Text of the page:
SEPTEMBER (EARLY AUTUMN) TO DO LIST
many ways this month can be regarded as the start of the new gardening
year. Now is a good time to take stock of the successes and failures of
this year and make plans to ensure that next year will be the best
ever. Also, if you are starting out from scratch you will have plenty
of time to prepare the ground whilst planning your dream
1. Remove thatch from
Lawns. This is a layer of dead grass and other debris .
Left in the lawn over the years it restricts air movement and can cause
problems with surface drainage, and encourage moss and other weeds to
colonise the lawn. This can be done with a rake, or hiring a
scarifier. The lawn will look a mess but will soon
recover. Aerate the lawn to relieve compaction with a
fork pushed into the ground, to a depth of 15 cm at 15-18 cm intervals
over the whole area. Top-dressing immediately after aerating
keeps holes open and revitalises the upper layer of soil. Use a
mix of three parts of sieved soil, two parts of sharp sand, and one
part garden compost. Spread a 1-2 cm layer over the lawn
and work it in with a stiff broom, or the back of a rake. It will
soon look good again.
2. Stop feeding shrubs and
trees in containers with general fertilisers, as if fed, they will
produce soft growth now which will be damaged in winter. One last
feed of rock potash will benefit them by ripening the wood, building up
their resilience to the rigours of winter.
Pot up prepared hyacinths and other bulbs such as 'Paper White'
narcissi for flowers at Christmas. If planting in bulb bowls that
have no drainage holes use bulb fibre; otherwise any potting compost
4. Harvesting - Top of the list has to be
onions and potatoes they need to be got out of the soil before the
cold, damp days of autumn arrive. They have completely the opposite
storage requirements. Onions must to be kept in the light and potatoes
need to be stored in the dark to prevent them from turning green, but
both have to be stored somewhere that will keep the frost out. Lift
main crop potatoes on a warm sunny day, and leave them on the surface
of the soil for an hour or two to dry out. Store undamaged ones
in paper sacks tied at the neck, in darkness. Lift
and dry any onions still in the ground, and bring them into a cool, dry
storage area before damp weather steps in. You'll know they are
ready to store when the skins become papery and they make a rustling
sound when handled.
5. Harvest apples and pears as
they become ready and pick the late season strawberries and raspberries
to keep them producing fruit. They will keep cropping right up until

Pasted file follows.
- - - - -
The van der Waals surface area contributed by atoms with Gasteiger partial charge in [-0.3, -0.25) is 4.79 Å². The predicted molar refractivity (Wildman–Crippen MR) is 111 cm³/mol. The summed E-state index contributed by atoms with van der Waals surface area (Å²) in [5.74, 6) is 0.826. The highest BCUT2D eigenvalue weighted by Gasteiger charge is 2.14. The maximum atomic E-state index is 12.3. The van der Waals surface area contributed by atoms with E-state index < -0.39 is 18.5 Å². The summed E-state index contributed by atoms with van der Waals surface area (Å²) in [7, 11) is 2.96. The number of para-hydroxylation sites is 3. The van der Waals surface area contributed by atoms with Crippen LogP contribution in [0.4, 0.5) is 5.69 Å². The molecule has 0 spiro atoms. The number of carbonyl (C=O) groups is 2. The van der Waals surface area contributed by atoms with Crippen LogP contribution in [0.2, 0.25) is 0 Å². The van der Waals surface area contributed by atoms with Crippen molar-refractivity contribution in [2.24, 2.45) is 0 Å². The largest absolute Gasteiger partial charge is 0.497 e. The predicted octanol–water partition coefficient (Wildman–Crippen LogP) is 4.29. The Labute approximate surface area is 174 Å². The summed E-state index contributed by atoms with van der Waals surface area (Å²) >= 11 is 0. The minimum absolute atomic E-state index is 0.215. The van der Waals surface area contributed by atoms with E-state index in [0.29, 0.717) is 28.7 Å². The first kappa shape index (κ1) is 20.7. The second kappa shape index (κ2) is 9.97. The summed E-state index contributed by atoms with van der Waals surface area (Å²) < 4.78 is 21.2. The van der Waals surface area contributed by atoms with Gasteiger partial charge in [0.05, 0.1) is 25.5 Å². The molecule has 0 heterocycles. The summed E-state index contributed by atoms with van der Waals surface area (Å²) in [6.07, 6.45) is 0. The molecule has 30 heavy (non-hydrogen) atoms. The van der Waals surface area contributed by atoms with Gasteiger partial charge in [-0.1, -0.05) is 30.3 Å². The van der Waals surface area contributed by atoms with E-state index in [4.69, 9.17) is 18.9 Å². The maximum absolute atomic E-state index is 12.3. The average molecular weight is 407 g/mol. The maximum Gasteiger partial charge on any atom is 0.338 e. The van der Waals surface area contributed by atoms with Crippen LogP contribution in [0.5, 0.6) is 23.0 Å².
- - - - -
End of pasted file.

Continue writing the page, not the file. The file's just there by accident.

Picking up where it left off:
the first frost.
6. Now we have shorter, cooler
days it is the perfect time to sow the seed of the Oriental vegetables.
They will germinate quickly and are hardy enough to withstand the cold
of winter and will provide a steady supply of fresh leaves well into
the Spring of next year Also make a sowing of hardy winter lettuce and
spinach. There is still time to sow an early variety of turnip to be
able to use the tops as greens.
pumpkins, marrows and squashes; leave them in the sun for several days
or put in a greenhouse if the weather is wet so that they can ripen and
dry off before putting them in a cool, dark place. They should
keep until well after Christmas.
cabbages sown last month can be planted 15 cm apart in rows 30 cm
apart. Harvest every other plant as spring greens, leaving the
others to heart up. Protect with netting or fleece.
Plant Autumn onion sets the sooner the better. Varieties to look
for are 'Radar' and 'Swift' Plant them 8 cm apart in drills deep
enough to just cover the tip of the sets. Apply a general organic
fertiliser now, and again in spring to boost their growth.
RECIPE OF THE MONTH (to get in practice for the show!)
Pear and Almond Tart
For the pears
1 vanilla pod, split
1 cinnamon stick
250g caster sugar
For the pastry
80g unsalted butter
130g plain flour, plus extra for dusting
Pinch of salt
1 egg yolk
1 tbs water
For the almond cream
125g softened unsalted butter
125g caster sugar
3 medium eggs
Apricot jam warmed with a little water
1 tbsp sliced almonds
the pears: pour 300ml of water into a large pan and add the vanilla
pod, cinnamon, and sugar. Bring to the boil, add the pears and
simmer for 20mins. Leave to cool then chop into slices.
the pastry: sift the flour and a pinch of salt onto the work surface
and make a well in the centre. Add the butter and sugar and
gently work together with your fingertips. Add the egg yolk and
gradually draw in the flour, adding a few drops of water as you
go. When all the flour has been incorporated, shape the dough
into a ball, but do not overwork it. Wrap the pastry in cling
film and refrigerate for 2 hours.
For the almond
cream: whisk the butter and sugar until pale, then add the ground
almonds. Whisk in the eggs one at a time and finally the rum.
the oven to 200C/180fan. Roll out the pastry on a floured surface
to about 3mm thick and use it line a greased 28cm flan tin. Prick
the pastry base with a fork, line it with greaseproof paper and fill
with baking beans, then bake blind for 20mins. Remove the paper
and beans and put the pastry back in the oven for another 5 minutes or
until the base has cooked but not taken on too much colour. Leave
the oven on.
Spoon the almond cream into the tart
base, then arrange the sliced, drained pears on top, with the pointed
ends towards the centre. Bake in the preheated oven for 40
mins. When the tart is cooked, warm some apricot jam with a
little water and brush it over the surface. Sprinkle the tart
with toasted sliced almonds and serve warm.
Dates for your Diary
Festival (with live band - guess who?) Sunday 23rd September from
12.00 at the Tea Hut in the Allotments. Do come along it’s great
fun to try the chillies, especially as it has been such a difficult
year for growing them. Please bring anything chilli
In Memory of Dorina Supit.